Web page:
What causes a spring to break?
- Wear – A spring’s lifespan is determined by the number of times it cycles. A cycle is defined as one opening and closing of the door and most springs can be expected to provide 10,000 cycles. If you are opening and closing your door an average of 4 times a day, the spring is cycling approximately 1500 time per year.
- Quality – A spring made from a lower quality galvanizing can result in rusting that could cause the spring to fail. Also, sometimes in an effort to save money, one longer spring is installed where there should be two. In this case, the spring is doing double duty and will fail sooner.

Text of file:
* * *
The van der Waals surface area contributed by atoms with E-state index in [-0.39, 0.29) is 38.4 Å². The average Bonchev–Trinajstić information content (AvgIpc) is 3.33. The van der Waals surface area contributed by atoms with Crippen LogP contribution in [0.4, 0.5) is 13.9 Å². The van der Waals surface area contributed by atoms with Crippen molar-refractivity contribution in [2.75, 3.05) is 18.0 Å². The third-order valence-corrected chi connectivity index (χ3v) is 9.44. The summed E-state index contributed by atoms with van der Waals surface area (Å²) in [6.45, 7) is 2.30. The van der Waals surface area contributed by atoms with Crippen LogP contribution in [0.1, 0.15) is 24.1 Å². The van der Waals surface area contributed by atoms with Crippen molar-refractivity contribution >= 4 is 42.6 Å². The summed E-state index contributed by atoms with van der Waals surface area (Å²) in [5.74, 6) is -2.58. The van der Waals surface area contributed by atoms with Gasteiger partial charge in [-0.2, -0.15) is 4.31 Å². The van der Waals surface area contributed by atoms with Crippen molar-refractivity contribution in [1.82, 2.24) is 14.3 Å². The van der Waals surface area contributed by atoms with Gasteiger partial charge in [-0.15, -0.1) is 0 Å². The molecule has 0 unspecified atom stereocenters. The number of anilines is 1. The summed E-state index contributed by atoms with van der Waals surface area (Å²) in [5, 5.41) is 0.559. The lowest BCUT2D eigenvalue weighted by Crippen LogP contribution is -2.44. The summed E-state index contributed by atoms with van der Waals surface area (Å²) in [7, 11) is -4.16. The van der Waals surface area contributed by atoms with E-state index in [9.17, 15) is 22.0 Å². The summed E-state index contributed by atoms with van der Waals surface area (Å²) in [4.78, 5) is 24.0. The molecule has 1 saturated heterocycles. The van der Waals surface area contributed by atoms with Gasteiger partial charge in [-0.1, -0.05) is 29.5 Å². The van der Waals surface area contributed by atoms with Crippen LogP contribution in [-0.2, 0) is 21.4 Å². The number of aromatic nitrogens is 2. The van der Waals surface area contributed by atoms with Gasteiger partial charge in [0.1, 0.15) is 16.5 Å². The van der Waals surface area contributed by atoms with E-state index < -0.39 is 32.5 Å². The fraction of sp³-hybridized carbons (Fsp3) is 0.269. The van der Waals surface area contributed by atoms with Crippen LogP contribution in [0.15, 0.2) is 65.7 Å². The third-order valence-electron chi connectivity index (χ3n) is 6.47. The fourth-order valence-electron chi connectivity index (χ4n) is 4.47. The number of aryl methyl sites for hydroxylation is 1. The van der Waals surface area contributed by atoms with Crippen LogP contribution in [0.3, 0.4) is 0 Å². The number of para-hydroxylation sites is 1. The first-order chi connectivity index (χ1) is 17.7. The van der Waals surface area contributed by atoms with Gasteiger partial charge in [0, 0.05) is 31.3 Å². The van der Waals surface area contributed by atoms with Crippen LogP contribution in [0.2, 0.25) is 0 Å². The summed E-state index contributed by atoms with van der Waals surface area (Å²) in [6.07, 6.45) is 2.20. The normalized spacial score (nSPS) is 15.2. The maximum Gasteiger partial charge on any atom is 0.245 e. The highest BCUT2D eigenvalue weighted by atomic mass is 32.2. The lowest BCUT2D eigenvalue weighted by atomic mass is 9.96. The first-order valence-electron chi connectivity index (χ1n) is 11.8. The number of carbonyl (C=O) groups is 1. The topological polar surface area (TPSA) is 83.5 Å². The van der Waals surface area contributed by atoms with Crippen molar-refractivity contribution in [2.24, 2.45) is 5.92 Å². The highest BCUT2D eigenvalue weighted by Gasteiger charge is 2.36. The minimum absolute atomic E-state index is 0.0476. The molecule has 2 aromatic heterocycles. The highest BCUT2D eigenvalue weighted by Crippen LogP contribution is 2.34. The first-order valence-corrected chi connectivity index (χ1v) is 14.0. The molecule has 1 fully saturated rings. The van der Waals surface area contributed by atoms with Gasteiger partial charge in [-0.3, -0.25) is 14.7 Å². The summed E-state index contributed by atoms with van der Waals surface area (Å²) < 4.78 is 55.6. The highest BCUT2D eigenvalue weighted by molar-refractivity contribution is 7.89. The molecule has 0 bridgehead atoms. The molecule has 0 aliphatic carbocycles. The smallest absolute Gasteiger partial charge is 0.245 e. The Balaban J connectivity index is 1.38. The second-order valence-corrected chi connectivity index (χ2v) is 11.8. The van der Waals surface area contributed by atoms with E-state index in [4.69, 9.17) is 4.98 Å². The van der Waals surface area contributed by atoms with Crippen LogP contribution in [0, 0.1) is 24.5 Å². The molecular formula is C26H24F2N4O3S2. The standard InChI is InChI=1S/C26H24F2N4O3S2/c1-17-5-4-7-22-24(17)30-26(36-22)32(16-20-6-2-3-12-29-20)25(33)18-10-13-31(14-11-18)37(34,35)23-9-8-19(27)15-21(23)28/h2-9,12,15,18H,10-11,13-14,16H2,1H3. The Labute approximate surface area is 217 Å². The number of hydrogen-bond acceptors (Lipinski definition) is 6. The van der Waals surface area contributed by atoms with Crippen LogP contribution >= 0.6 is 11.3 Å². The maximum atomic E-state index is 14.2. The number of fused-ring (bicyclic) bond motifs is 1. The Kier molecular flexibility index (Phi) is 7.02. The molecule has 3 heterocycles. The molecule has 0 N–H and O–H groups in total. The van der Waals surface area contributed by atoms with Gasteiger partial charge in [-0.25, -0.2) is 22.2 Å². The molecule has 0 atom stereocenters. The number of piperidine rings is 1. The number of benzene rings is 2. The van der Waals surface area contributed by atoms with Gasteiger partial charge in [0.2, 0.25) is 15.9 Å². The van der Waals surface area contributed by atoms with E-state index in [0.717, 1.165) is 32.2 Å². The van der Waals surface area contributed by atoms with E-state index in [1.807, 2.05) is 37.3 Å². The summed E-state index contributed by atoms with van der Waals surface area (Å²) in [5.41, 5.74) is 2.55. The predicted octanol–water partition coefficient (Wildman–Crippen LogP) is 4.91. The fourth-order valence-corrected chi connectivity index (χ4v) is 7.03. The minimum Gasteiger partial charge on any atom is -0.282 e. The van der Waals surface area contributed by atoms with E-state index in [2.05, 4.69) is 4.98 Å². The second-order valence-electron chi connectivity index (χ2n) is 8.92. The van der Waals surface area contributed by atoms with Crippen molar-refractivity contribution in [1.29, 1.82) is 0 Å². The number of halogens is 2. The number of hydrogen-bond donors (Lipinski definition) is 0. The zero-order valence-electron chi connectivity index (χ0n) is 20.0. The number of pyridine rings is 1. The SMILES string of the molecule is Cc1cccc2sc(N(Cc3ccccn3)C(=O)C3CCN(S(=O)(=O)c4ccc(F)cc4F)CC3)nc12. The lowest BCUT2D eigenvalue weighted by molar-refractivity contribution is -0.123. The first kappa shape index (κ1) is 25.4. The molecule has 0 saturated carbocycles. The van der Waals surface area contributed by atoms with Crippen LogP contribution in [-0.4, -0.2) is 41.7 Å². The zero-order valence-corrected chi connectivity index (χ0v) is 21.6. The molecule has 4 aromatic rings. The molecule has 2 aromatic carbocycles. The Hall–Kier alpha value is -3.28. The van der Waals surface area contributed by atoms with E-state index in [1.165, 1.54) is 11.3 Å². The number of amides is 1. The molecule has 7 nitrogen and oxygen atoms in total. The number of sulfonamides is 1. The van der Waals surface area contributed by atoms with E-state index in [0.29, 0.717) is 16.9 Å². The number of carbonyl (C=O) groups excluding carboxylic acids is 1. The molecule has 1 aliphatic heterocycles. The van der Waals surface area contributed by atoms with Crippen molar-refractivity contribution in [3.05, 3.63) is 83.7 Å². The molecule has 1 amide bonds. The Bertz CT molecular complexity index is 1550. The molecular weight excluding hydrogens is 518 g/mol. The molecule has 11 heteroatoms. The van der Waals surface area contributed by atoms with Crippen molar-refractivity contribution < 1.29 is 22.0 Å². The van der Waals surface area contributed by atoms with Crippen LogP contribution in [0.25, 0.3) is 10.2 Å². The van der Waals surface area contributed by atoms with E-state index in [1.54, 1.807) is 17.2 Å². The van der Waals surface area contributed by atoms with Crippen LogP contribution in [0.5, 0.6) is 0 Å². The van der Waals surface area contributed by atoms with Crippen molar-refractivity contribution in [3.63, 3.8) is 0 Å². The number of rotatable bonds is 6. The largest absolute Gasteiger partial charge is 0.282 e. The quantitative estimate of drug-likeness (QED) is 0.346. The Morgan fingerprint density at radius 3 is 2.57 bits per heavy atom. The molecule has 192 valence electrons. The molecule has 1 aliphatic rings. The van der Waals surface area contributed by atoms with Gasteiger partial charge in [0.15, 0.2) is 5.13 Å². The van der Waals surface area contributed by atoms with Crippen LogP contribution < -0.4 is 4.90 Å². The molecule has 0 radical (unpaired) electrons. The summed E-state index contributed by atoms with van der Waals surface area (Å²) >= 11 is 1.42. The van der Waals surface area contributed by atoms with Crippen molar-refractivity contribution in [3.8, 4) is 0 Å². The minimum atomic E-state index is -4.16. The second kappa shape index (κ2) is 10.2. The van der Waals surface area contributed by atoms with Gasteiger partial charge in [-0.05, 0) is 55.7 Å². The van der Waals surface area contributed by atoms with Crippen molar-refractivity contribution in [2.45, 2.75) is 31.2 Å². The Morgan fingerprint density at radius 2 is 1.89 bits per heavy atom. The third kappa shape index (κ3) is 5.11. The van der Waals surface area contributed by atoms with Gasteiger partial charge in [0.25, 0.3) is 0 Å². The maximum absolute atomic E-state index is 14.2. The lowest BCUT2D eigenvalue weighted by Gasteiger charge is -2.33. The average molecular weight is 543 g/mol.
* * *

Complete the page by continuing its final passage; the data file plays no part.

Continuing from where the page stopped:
- Maintenance—Garage doors and their lifting systems require maintenance similar. Regular lubrication of metal parts that come into contact with each other, or when temperatures dip below freezing will help lengthen spring life.
Assessing your springs.
If you suspect you have a broken spring, you can usually see a visible break in the coil. If not, you can test if the spring is working by disconnecting your garage door opener and trying to open the door manually. If your spring is broken, the door will feel heavy and be difficult to open.
If you determine your springs need changing, it is not recommended you do it yourself. Springs are under extreme tension they are under and can be very dangerous to change and is best left to a professional.